"Jesus the Savior reigns, The God of truth and love;
When He had purged our stains He took His seat above."
 A. As our King, Jesus the Savior reigns having been seated above all principality as the head of the Church after He rose from the dead: Eph. 1.19-23
 B. He is not a created being or even an angel but the God of truth and love: 1 Tim. 3.16
 C. The reason that He is qualified to reign is that He purged our sins: Heb. 1.1-3

III. From stanza 3, we learn that Jesus Christ has a kingdom which cannot fail
"His kingdom cannot fail, He rules o’er earth and heaven;
The keys of death and hell Are to our Jesus given."
 A. The kingdom over which He reigns cannot fail because it was prophesied that God would establish a kingdom that cannot be destroyed: Dan. 2.44-45
 B. Because He rules in this kingdom, He has all authority both in heaven and on earth: Matt. 28.18
 C. Therefore, even the keys of death and Hades have been given to Him: Rev. 1.17-18

IV. From stanza 4, we learn that Jesus Christ sits at God’s right hand
"He sits at God’s right hand Till all His foes submit,
And bow to His command, And fall beneath His feet."
 A. When Jesus received His kingdom, He sat down at God’s right hand where He now reigns: Heb. 8.1
 B. He will continue to sit at God’s right hand and reign until all His foes submit: 1 Cor. 15.25
 C. God’s desire is that all will bow to His command and fall beneath His feet: Phil. 2.9-11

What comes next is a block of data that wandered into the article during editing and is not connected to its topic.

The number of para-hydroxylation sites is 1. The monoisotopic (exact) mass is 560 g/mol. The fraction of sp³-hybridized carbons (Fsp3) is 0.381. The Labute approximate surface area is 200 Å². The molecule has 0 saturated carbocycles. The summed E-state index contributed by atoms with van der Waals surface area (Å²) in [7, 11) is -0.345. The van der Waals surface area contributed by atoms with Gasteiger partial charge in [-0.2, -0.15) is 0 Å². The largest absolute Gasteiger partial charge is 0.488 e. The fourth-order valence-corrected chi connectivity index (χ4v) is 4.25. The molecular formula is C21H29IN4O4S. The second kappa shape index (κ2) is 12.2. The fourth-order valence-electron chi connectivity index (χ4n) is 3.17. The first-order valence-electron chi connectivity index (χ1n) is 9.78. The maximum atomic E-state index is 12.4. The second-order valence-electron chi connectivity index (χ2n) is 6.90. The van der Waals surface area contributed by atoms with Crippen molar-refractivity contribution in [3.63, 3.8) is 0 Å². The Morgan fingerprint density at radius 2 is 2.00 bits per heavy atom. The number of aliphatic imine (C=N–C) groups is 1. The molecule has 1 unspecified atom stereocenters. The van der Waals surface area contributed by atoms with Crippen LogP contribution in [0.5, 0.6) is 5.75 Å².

V. From stanza 5, we learn that Jesus Christ will conquer all His foes
"He all His foes shall quell, Shall all our sins destroy,
And every bosom swell With pure seraphic joy."
 A. As the one who sits at God’s right hand, He will ultimately be victorious over all His foes: Heb. 10.12-13
 B. One of His chief purposes in coming to earth was to destroy the works of the devil, including our sins: 1 Jn. 3.8
 C. Therefore, the bosom of every person redeemed by His blood can swell with joy: Phil. 4.4

VI. From stanza 6, we learn that Jesus Christ is also our Judge who will come and take us home
"Rejoice in glorious hope! Our Lord the Judge shall come,
And take His servants up To their eternal home."
 A. Because He will conquer His foes, He gives us hope: Col. 1.27
 B. We look forward to His coming as our Judge: Matt. 25.31-33
 C. When this happens, He will take us up to our eternal home: 1 Thess. 4.16-17

CONCL.: Each stanza concludes with the joyful admonition:
"Lift up your heart, lift up your voice!
Rejoice, again I say, rejoice!"
The combination of words and music has an exuberance about it that is hard to resist, and I for one am glad that this hymn has found its way into more of our recent hymnbooks. The joy and confidence of the Christian growing out of the reign of Christ is the theme of this great song as it tells us to "Rejoice, the Lord Is King."

Advertisements

Leave a Reply

Fill in your details below or click an icon to log in:

WordPress.com Logo

You are commenting using your WordPress.com account. Log Out / Change )

Twitter picture

You are commenting using your Twitter account. Log Out / Change )

Facebook photo

You are commenting using your Facebook account. Log Out / Change )

Google+ photo

You are commenting using your Google+ account. Log Out / Change )

Connecting to %s